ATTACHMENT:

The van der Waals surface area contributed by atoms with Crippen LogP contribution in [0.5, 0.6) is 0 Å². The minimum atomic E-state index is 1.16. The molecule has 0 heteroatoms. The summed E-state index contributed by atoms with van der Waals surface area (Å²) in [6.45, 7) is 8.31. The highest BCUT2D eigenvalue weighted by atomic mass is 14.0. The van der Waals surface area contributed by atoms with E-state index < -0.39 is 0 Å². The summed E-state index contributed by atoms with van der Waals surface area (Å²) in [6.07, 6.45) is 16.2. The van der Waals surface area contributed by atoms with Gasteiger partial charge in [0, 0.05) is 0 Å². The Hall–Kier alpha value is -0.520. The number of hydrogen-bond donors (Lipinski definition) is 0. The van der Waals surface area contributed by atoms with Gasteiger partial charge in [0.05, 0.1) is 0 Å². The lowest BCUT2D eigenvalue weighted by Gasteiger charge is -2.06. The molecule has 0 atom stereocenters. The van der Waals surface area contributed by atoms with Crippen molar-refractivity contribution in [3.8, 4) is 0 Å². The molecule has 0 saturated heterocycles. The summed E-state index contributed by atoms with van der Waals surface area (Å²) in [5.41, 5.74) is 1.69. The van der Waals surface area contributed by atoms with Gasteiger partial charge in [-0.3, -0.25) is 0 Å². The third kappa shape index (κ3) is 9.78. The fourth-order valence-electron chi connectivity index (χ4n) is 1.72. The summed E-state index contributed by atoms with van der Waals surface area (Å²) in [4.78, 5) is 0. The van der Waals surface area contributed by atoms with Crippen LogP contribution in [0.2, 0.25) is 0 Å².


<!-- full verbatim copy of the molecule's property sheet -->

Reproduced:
The van der Waals surface area contributed by atoms with Crippen LogP contribution in [0.5, 0.6) is 0 Å². The minimum atomic E-state index is 1.16. The molecule has 0 heteroatoms. The summed E-state index contributed by atoms with van der Waals surface area (Å²) in [6.45, 7) is 8.31. The highest BCUT2D eigenvalue weighted by atomic mass is 14.0. The van der Waals surface area contributed by atoms with E-state index < -0.39 is 0 Å². The summed E-state index contributed by atoms with van der Waals surface area (Å²) in [6.07, 6.45) is 16.2. The van der Waals surface area contributed by atoms with Gasteiger partial charge in [0, 0.05) is 0 Å². The Hall–Kier alpha value is -0.520. The number of hydrogen-bond donors (Lipinski definition) is 0. The van der Waals surface area contributed by atoms with Gasteiger partial charge in [0.05, 0.1) is 0 Å². The lowest BCUT2D eigenvalue weighted by Gasteiger charge is -2.06. The molecule has 0 atom stereocenters. The van der Waals surface area contributed by atoms with Crippen molar-refractivity contribution in [3.8, 4) is 0 Å². The molecule has 0 saturated heterocycles. The summed E-state index contributed by atoms with van der Waals surface area (Å²) in [5.41, 5.74) is 1.69. The van der Waals surface area contributed by atoms with Gasteiger partial charge in [-0.3, -0.25) is 0 Å². The third kappa shape index (κ3) is 9.78. The fourth-order valence-electron chi connectivity index (χ4n) is 1.72. The summed E-state index contributed by atoms with van der Waals surface area (Å²) in [4.78, 5) is 0. The van der Waals surface area contributed by atoms with Crippen LogP contribution in [0.2, 0.25) is 0 Å².